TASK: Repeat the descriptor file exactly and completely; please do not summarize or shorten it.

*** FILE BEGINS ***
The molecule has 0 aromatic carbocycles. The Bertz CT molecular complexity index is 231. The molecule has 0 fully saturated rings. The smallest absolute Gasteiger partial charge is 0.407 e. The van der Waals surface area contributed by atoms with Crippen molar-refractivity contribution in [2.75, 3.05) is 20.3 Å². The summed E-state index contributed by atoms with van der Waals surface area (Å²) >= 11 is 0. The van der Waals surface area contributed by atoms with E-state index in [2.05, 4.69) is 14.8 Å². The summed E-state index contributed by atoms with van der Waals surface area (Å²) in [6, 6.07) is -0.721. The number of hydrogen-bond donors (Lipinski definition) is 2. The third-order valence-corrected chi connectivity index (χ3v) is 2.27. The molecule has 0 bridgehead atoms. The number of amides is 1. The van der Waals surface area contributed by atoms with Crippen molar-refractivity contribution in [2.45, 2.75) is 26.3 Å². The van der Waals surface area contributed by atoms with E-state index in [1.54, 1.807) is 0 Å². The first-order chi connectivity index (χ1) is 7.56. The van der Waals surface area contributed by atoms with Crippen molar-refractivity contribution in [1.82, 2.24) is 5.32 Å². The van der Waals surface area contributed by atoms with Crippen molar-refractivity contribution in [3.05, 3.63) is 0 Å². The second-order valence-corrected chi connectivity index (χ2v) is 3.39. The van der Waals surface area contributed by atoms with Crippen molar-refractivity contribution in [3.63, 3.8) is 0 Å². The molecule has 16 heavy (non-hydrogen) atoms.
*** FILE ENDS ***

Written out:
The molecule has 0 aromatic carbocycles. The Bertz CT molecular complexity index is 231. The molecule has 0 fully saturated rings. The smallest absolute Gasteiger partial charge is 0.407 e. The van der Waals surface area contributed by atoms with Crippen molar-refractivity contribution in [2.75, 3.05) is 20.3 Å². The summed E-state index contributed by atoms with van der Waals surface area (Å²) >= 11 is 0. The van der Waals surface area contributed by atoms with E-state index in [2.05, 4.69) is 14.8 Å². The summed E-state index contributed by atoms with van der Waals surface area (Å²) in [6, 6.07) is -0.721. The number of hydrogen-bond donors (Lipinski definition) is 2. The third-order valence-corrected chi connectivity index (χ3v) is 2.27. The molecule has 0 bridgehead atoms. The number of amides is 1. The van der Waals surface area contributed by atoms with Crippen molar-refractivity contribution in [2.45, 2.75) is 26.3 Å². The van der Waals surface area contributed by atoms with E-state index in [1.54, 1.807) is 0 Å². The first-order chi connectivity index (χ1) is 7.56. The van der Waals surface area contributed by atoms with Crippen molar-refractivity contribution in [1.82, 2.24) is 5.32 Å². The van der Waals surface area contributed by atoms with Crippen molar-refractivity contribution in [3.05, 3.63) is 0 Å². The second-order valence-corrected chi connectivity index (χ2v) is 3.39. The van der Waals surface area contributed by atoms with Crippen molar-refractivity contribution in [3.63, 3.8) is 0 Å². The molecule has 16 heavy (non-hydrogen) atoms.